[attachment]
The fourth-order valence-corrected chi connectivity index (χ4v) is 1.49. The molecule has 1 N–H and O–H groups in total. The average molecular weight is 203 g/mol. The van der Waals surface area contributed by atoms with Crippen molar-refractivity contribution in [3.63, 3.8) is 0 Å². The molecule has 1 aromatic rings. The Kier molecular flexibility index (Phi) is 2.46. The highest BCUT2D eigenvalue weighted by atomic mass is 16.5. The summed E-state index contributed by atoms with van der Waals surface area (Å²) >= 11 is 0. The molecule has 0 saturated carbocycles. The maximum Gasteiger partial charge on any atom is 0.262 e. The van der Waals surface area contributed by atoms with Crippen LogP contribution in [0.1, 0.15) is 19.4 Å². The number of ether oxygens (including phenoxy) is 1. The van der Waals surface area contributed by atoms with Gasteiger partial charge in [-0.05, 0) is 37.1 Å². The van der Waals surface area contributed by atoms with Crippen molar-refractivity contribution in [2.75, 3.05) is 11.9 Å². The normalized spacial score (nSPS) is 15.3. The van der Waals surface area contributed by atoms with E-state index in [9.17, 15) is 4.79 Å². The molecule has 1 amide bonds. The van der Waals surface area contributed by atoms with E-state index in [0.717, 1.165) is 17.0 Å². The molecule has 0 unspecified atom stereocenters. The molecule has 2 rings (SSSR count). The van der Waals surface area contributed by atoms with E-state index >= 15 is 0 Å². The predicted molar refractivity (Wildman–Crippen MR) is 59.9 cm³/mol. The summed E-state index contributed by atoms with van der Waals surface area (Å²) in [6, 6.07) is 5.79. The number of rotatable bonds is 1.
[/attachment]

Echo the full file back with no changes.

The fourth-order valence-corrected chi connectivity index (χ4v) is 1.49. The molecule has 1 N–H and O–H groups in total. The average molecular weight is 203 g/mol. The van der Waals surface area contributed by atoms with Crippen molar-refractivity contribution in [3.63, 3.8) is 0 Å². The molecule has 1 aromatic rings. The Kier molecular flexibility index (Phi) is 2.46. The highest BCUT2D eigenvalue weighted by atomic mass is 16.5. The summed E-state index contributed by atoms with van der Waals surface area (Å²) >= 11 is 0. The molecule has 0 saturated carbocycles. The maximum Gasteiger partial charge on any atom is 0.262 e. The van der Waals surface area contributed by atoms with Crippen LogP contribution in [0.1, 0.15) is 19.4 Å². The number of ether oxygens (including phenoxy) is 1. The van der Waals surface area contributed by atoms with Gasteiger partial charge in [-0.05, 0) is 37.1 Å². The van der Waals surface area contributed by atoms with Crippen molar-refractivity contribution in [2.75, 3.05) is 11.9 Å². The normalized spacial score (nSPS) is 15.3. The van der Waals surface area contributed by atoms with E-state index in [9.17, 15) is 4.79 Å². The molecule has 1 amide bonds. The van der Waals surface area contributed by atoms with E-state index in [0.717, 1.165) is 17.0 Å². The molecule has 0 unspecified atom stereocenters. The molecule has 2 rings (SSSR count). The van der Waals surface area contributed by atoms with E-state index >= 15 is 0 Å². The predicted molar refractivity (Wildman–Crippen MR) is 59.9 cm³/mol. The summed E-state index contributed by atoms with van der Waals surface area (Å²) in [6, 6.07) is 5.79. The number of rotatable bonds is 1.